In the first Marvel Entertainment Iron Man movie, the protagonist, Tony Stark, is aided by a large mechanical assistant known as Dum-E. As a scaled-down and much safer version of today’s industrial-grade manufacturing robots, Dum-E has enough voice and gesture recognition, plus motion control, to help Tony with his many projects.
Dum-E not only illustrates the potential of a cobot but also highlights its key functions. For example, this cobot works side-by-side with Tony, to help with things like holding one of Tony’s electromechanical boots during its repair. Later, Tony yells at the cobot to stop spraying fire retardant everywhere, and the robot communicates its understanding by sympathetically lowering its arm and emoting a sigh. The cobot’s obsession with human safety—keeping Tony safe from fire—highlights its adherence to Asimov’s first law of robotics: A robot may not injure a human being or through inaction allow a human being to come to harm.
Developing collaborative robots requires creating many complex systems to sense, communicate, and move alongside humans safely and effectively.
Complex Sensing Requirements
To assist humans, cobots use a combination of technologies that mimic the basic human senses as well as its environment; however, the five senses must work in combination along with interoception (sensing internal states) and proprioception (sensing relative position) for the entire range of human motions and actions to be possible. Additionally, cobots must communicate and move, requiring yet another set of systems with which to talk, understand, and assist their human coworkers.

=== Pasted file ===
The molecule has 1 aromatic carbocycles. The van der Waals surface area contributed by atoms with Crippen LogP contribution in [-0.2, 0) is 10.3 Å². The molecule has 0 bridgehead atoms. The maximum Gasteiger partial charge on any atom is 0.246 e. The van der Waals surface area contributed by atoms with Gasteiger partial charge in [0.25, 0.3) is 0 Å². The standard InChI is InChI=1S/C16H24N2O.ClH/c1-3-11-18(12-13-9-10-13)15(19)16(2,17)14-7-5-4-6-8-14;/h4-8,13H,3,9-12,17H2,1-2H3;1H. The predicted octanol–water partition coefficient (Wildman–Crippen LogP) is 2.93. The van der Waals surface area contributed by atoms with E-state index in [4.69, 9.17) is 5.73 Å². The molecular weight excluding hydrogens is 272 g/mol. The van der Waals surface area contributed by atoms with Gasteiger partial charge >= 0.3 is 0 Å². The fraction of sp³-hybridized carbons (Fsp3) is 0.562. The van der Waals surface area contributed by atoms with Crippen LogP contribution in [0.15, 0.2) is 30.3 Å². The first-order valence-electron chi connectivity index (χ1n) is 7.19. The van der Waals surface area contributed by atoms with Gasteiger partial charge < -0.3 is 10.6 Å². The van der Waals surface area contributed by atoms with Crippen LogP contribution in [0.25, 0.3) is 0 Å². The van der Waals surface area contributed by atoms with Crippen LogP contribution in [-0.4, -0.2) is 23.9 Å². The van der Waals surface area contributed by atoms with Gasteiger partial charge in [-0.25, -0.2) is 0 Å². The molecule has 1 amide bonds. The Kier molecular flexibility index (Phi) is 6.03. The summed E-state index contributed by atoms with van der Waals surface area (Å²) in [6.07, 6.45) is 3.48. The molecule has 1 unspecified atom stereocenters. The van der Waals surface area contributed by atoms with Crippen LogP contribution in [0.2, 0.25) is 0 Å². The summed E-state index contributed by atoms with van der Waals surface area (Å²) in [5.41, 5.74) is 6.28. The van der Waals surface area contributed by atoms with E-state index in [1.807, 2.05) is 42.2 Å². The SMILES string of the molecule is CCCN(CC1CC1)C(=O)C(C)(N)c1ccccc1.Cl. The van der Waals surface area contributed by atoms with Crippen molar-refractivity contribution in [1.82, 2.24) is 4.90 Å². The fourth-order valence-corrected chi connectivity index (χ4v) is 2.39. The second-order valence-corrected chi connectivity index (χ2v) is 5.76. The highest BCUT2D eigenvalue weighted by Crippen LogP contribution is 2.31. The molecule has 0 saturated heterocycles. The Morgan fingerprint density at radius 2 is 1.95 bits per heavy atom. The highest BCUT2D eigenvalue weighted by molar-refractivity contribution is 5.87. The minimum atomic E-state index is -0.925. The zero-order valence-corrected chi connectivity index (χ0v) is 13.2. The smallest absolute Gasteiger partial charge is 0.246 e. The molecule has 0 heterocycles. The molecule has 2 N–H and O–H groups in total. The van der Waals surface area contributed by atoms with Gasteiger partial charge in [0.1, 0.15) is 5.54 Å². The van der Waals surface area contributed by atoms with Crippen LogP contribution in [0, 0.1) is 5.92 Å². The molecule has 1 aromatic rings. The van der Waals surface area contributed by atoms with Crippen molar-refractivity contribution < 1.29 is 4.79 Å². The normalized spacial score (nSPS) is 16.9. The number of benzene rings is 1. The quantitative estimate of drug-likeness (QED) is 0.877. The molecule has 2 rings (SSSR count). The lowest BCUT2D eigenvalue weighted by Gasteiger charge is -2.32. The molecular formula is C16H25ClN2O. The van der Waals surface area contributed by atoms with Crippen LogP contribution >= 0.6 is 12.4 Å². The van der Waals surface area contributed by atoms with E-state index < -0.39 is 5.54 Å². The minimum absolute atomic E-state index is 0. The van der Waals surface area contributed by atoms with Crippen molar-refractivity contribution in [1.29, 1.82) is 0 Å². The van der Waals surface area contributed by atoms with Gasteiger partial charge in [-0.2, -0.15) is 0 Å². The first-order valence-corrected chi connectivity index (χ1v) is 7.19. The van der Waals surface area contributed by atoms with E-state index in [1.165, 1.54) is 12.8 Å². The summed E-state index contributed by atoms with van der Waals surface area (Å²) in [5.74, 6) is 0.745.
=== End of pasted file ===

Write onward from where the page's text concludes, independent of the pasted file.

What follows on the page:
Sensing Their Environment: Exteroception
All cobots use some combination of technologies that mimic the basic human senses: Sight/vision, hearing, taste, smell, and touch (Figure 1). These five senses belong to the realm of exteroception—that is, sensitivity to stimuli outside of the body.
To be useful to humans, cobots must have a range of environmental sensors to perform their tasks and stay out of trouble. Common exteroceptive sensors in cobots include vision, hearing, touch, smell, taste, temperature, acceleration, range finding, and more.
Sensing Their Internal State: Interoception
To be self-maintaining, robots must also be able to know their internal state. This corresponds to interoception in humans, or the ability to perceive innate statuses of the body like digestion, breathing, and fatigue. For example, a cobot must know when its batteries need charging and reactively go seek a charger. Another example is a cobot’s ability to sense heat when its internal thermal temperature is too high to work next to humans. Other interoception examples involve optical and haptic mechanisms, which we’ll cover shortly.
Sensing Their Relative Position: Proprioception
Awareness of the external and internal is critical for the operation and maintenance of a cobot, but to be useful to humans most cobots must have proprioception. It is proprioception that allows the human body to move and control limbs without looking at them, thanks to interactions and interpretations from the brain.
In humans, this results in an awareness of the relative position of human body parts and the strength and effort necessary for motion. Human proprioceptors consist of muscles, tendons, and joints. In cobots, the functions of proprioceptors are mimicked mostly by electromechanical actuators and motors. Proprioceptive measures consist of joint positions, joint velocities, and motor torques.
Communicating with Humans
Voice and motion are not senses but are necessary for humans and robots to communicate and perform tasks. Voice communication is needed by cobots to clarify what is heard and to alert humans to potential dangers. Speech synthesizing hardware and software are used to artificially reproduce human speech.
Today, artificial intelligence (AI) is beginning to enable actual conversations between humans and cobots. Robots can understand the nuances in human speech, such as chatting, half-phrases, laughter, and even when noncommittal responses like “uh huh” are uttered. Sharing resources, like conversational floors, is another concept that robots are learning. To prevent talking over one another, robots are taught that only one person can “seize the floor” and talk at a time.
Complexities of Collaboration